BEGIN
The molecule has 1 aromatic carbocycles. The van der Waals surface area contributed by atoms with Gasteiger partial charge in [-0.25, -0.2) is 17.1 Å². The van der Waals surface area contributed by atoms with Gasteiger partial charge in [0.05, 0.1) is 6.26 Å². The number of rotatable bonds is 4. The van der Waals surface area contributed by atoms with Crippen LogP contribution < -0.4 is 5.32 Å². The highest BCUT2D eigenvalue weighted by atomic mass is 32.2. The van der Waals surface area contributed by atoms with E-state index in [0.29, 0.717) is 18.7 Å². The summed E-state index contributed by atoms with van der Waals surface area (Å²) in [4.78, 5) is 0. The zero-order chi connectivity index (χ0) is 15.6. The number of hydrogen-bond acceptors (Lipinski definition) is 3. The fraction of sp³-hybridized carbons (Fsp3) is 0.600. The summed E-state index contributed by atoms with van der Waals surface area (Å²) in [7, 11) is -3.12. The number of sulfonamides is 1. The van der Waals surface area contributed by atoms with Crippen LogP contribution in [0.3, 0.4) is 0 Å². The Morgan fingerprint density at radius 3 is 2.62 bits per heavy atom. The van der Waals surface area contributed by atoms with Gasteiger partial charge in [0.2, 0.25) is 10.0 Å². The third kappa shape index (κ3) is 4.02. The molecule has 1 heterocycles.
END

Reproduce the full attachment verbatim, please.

The molecule has 1 aromatic carbocycles. The van der Waals surface area contributed by atoms with Gasteiger partial charge in [-0.25, -0.2) is 17.1 Å². The van der Waals surface area contributed by atoms with Gasteiger partial charge in [0.05, 0.1) is 6.26 Å². The number of rotatable bonds is 4. The van der Waals surface area contributed by atoms with Crippen LogP contribution < -0.4 is 5.32 Å². The highest BCUT2D eigenvalue weighted by atomic mass is 32.2. The van der Waals surface area contributed by atoms with E-state index in [0.29, 0.717) is 18.7 Å². The summed E-state index contributed by atoms with van der Waals surface area (Å²) in [4.78, 5) is 0. The zero-order chi connectivity index (χ0) is 15.6. The number of hydrogen-bond acceptors (Lipinski definition) is 3. The fraction of sp³-hybridized carbons (Fsp3) is 0.600. The summed E-state index contributed by atoms with van der Waals surface area (Å²) in [7, 11) is -3.12. The number of sulfonamides is 1. The van der Waals surface area contributed by atoms with Crippen LogP contribution in [0.3, 0.4) is 0 Å². The Morgan fingerprint density at radius 3 is 2.62 bits per heavy atom. The van der Waals surface area contributed by atoms with Gasteiger partial charge in [0.2, 0.25) is 10.0 Å². The third kappa shape index (κ3) is 4.02. The molecule has 1 heterocycles.